A person who dies without a name is like a story without and ending.
Suburbs of Milan: a half naked body is found near the railways that lead to the Central Station. Nobody knows its identity, there is no ID in its pockets. The corpse, closed in a blue body bag, is sent to the mortuary. It will become one of the more than 60 unknown bodies that every year arrive at Milan’s morgue: corpses and skeletons that no one takes care of, the so-called Pure Unknown.
Often, the Pure Unknown are people who belonged to the peripheral fringes of society and precisely for this reason, nobody cares about them, almost as if they were to be considered second class deaths. Institutions, organs of power, media, none of these are willing to invest money in their right to die with a name. As if, with their name, they had lost the right to have been people. The denial of this right obsesses Cristina.
Forensic anthropologist, coroner, professor at the University, founder of Labanof, the Laboratory of Forensic Anthropology and Dentistry, Doctor Cristina Cattaneo wants to call by name the Pure Unknown. She wants to give them back the dignity and respect that all human beings deserve.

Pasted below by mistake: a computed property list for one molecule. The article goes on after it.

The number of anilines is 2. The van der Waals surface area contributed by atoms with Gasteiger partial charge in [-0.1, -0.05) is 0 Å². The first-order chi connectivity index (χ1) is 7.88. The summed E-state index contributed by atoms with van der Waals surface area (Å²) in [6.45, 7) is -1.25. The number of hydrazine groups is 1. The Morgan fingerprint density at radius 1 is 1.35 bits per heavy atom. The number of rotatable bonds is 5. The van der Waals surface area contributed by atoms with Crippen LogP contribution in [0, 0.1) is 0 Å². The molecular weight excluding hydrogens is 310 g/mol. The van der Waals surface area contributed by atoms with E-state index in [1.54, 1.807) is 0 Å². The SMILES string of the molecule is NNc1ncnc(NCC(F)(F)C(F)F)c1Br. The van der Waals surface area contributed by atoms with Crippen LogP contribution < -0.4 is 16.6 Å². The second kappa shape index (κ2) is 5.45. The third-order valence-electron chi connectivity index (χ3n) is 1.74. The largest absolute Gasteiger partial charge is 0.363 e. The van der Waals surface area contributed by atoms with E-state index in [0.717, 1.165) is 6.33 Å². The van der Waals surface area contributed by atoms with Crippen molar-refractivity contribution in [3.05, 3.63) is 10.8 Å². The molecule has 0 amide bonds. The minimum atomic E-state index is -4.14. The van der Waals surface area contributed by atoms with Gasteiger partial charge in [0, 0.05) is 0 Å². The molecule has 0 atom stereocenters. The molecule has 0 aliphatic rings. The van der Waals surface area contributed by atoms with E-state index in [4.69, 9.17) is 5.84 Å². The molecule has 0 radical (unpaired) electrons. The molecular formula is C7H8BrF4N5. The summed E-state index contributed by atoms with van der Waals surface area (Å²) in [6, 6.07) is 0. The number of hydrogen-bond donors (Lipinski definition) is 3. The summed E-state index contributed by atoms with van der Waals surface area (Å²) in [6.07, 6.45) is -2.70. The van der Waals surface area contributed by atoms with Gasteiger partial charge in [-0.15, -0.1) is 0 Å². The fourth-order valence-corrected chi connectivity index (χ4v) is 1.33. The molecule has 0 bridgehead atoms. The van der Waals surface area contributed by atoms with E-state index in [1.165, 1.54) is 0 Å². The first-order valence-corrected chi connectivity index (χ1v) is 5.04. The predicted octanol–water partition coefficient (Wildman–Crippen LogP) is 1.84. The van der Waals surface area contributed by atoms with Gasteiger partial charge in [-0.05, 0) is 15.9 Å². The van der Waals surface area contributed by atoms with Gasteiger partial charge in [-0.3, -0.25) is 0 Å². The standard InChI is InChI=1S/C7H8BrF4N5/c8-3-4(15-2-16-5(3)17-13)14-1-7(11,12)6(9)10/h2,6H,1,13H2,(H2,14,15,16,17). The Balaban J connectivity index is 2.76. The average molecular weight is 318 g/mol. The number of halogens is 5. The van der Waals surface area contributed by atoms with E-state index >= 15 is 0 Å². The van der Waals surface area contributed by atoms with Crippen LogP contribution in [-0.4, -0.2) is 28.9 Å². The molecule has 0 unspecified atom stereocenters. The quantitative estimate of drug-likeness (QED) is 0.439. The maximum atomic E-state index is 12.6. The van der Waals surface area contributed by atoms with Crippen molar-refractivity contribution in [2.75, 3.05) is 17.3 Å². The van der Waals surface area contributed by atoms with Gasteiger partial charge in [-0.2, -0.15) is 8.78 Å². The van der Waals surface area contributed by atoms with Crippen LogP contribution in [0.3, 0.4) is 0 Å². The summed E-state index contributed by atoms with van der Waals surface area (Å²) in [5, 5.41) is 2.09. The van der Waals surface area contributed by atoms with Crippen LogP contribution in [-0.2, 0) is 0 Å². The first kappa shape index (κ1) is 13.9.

Outside and inside the Institute of Legal Medicine, Cristina and her team will question what is left of those existences: bodies, bones, earrings, labels from clothes, coffee receipts, underground tickets in pockets, DNA. From the pieces of life they collected, they will try to discover the most precious thing gone lost, the identity and the history of each individual. They want to prove that, even with very few means at disposal, it is possible to give a Pure Unknown back to its family, to a home that is waiting, maybe on the other side of the Mediterranean Sea. They want to prove that taking care of the dead and securing their memories means taking care of the alive.
Just like a modern Antigone, Cristina will have to fight against indifference and fear, to convince the society that it is Europe’s responsibility to give back the name to the Pure Unknown.